Of all the experiences that symbolise and celebrate Hawaiian culture, luaus are the most renowned. Festive feasts bring together elements of Hawaiian and Polynesian tradition in a celebration that includes dance, custom, and authentic Hawaiian food cooked in a covered earth pit. You can enjoy a luau at destinations across the islands, but book early because the best can be sold out months in advance.

Celebrating the history, culture and environment of Hawaii, Bishop Museum in Honolulu has an extensive collection of Hawaiian artefacts and displays. The museum features a three-storey hall dedicated to exploring Hawaiian culture, along with interactive shows. The facility includes a science centre and planetarium and is open daily except for Thanksgiving and Christmas.

The Hawaii State Art Museum is located in Downtown Honolulu and features semi-permanent along with changing displays. Dedicated to exhibiting and interpreting the art and culture of Hawaii, it boasts three spacious galleries. Once you've browsed the galleries, spend time strolling around the sculpture garden, or release your inner artist in their hands-on activity gallery.

Looking for an immersive experience? Then a tour is the way to go.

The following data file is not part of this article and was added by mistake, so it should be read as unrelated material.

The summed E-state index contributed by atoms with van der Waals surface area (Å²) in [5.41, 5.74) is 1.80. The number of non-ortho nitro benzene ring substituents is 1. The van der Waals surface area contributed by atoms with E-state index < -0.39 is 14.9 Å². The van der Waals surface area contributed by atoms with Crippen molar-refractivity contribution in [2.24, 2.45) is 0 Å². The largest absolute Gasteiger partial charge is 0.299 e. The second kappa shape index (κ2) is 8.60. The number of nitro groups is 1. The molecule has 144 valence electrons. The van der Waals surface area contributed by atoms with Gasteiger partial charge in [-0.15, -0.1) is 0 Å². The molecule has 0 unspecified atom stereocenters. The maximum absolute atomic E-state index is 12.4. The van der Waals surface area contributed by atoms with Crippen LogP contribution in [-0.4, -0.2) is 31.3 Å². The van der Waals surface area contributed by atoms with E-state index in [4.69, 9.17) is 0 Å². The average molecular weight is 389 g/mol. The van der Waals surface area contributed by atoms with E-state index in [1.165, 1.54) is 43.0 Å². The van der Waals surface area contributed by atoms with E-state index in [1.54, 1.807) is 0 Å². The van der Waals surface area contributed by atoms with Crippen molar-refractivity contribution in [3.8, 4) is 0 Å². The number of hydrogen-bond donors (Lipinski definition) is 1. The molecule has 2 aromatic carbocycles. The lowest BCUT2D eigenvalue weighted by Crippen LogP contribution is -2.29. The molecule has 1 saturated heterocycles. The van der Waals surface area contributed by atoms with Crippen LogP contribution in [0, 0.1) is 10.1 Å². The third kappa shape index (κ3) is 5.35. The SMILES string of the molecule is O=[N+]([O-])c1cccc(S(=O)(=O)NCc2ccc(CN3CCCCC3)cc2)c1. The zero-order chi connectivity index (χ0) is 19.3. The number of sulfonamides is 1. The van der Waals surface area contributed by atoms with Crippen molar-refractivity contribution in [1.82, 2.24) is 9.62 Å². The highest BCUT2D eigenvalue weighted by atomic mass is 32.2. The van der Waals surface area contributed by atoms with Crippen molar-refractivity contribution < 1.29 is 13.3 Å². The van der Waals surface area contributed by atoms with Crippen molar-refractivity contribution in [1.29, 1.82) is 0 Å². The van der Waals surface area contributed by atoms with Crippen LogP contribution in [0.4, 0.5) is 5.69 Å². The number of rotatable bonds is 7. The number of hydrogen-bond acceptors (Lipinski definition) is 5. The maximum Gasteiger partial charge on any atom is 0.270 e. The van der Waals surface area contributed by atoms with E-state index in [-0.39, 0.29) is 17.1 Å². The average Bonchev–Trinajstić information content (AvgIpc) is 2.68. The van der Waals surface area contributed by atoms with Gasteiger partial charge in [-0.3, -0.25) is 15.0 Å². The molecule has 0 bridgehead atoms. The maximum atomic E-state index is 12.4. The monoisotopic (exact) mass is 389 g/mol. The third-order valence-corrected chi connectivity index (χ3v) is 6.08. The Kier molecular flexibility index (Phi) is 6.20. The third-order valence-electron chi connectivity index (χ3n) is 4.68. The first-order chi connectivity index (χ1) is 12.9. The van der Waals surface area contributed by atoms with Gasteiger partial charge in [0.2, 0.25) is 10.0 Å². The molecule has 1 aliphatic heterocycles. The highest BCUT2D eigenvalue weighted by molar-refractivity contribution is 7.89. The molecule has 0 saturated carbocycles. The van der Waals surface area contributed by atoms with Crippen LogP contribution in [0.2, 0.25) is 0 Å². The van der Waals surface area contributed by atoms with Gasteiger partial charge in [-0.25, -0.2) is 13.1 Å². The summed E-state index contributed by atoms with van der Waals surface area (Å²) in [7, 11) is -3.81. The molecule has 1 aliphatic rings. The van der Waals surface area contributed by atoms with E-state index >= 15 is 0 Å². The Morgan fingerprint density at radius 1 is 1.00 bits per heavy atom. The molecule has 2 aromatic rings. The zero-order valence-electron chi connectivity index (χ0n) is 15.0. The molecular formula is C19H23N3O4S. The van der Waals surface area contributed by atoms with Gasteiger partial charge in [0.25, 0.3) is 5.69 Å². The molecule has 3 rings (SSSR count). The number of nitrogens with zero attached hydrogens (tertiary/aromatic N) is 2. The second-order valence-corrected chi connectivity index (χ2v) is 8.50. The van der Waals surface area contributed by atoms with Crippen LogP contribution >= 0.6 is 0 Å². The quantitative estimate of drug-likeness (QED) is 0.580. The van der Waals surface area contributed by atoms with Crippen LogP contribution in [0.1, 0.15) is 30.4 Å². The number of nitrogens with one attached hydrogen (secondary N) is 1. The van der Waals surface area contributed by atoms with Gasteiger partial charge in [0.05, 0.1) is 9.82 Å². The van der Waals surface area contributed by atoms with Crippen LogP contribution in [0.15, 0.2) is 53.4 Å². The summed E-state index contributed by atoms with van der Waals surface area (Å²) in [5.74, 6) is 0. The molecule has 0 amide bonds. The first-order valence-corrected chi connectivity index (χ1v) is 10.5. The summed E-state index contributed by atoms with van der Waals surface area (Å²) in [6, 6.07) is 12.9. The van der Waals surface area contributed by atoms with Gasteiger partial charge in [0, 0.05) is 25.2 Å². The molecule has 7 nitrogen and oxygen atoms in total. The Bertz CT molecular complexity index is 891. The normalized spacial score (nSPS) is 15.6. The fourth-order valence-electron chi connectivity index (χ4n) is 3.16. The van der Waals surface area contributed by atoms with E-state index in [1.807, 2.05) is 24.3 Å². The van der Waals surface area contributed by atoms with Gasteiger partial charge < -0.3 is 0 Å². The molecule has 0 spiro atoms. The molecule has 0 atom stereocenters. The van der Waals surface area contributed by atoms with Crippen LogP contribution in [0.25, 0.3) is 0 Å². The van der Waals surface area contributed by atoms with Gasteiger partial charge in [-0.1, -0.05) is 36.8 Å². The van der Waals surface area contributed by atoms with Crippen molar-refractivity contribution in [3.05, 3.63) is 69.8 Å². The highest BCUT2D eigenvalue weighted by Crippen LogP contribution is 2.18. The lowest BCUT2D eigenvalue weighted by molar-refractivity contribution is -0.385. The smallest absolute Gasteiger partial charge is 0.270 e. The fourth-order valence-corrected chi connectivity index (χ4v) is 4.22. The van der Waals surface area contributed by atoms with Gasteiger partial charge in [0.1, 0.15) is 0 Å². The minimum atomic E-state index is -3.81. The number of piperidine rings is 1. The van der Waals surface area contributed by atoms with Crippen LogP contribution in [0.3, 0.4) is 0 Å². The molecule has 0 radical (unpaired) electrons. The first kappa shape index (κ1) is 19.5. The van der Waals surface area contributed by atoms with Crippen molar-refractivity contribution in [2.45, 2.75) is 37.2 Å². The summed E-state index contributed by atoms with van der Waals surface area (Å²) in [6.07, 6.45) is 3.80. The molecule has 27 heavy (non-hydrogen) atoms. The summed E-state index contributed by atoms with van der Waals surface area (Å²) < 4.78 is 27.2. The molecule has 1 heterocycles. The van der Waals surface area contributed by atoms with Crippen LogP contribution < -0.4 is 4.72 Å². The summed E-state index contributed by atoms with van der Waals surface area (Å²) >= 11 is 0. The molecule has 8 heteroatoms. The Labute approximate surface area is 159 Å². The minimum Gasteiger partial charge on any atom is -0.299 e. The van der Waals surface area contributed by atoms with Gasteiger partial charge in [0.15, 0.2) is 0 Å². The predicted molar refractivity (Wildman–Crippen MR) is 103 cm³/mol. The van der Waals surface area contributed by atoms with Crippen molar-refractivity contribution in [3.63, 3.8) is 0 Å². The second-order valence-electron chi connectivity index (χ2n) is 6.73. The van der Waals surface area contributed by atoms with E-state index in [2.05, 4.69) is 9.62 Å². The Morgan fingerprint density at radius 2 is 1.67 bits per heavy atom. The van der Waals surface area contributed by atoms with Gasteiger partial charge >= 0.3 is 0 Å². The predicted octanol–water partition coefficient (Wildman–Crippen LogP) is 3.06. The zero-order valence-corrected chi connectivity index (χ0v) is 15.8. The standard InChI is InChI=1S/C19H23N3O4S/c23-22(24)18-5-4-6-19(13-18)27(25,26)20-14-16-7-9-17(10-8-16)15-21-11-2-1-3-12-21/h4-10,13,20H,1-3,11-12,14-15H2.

Flights to Hawaii

Hawaii food and drink

Influenced by the flavours of Asia, the Americas, Polynesia and Europe, Hawaii food and drink serves up a stunning array of dining options across the islands. From beachside shacks to high-end restaurants, the choices are varied and enticing.This culture extends to a bustling street food scene in Honolulu that culminates in the monthly Eat the Street rally, as well as the various farmers’ markets that offer up local delights. For first-time visitors, an authentic Hawaiian luau (feast) is a must, featuring fresh seafood, traditional delights like poke (raw tuna salad) and poi (fermented root of taro), accompanied by music and dancing.

Hawaii food markets are your chance to embrace the authentic flavours and fresh produce of a region that remains true to its farming roots. Across the islands, food markets are common and boast a bounty of delights for the senses to enjoy. Big names include Honolulu's KCC Farmers Market, Hilo Farmers Market on the Big Island, Kauai Culinary Market on Kauai, and Maui's Upcountry Farmers Market.

Waikiki springs to mind when you mention Hawaii bars and nightlife, but the after-dark entertainment and enjoyment extends far beyond this single precinct. Chinatown has an array of funky wine and jazz bars to choose from. Meanwhile, farther afield, Maui features everything from upscale lounges to tiki bars. Head to the Big Island for a wider selection of restaurants and plenty of live music.

Whether you're looking to eat like a local or enjoy some holiday luxury, Hawaii restaurant precincts serve up a smorgasbord of tasty delights. On Oahu, Waikiki services the top end, with a host of eateries and five-star options, while nearby Kapahulu is the popular option for locals. Lahaina on Maui features farm-to-table cuisine, while Kona on the Big Island also has a wide variety of choices.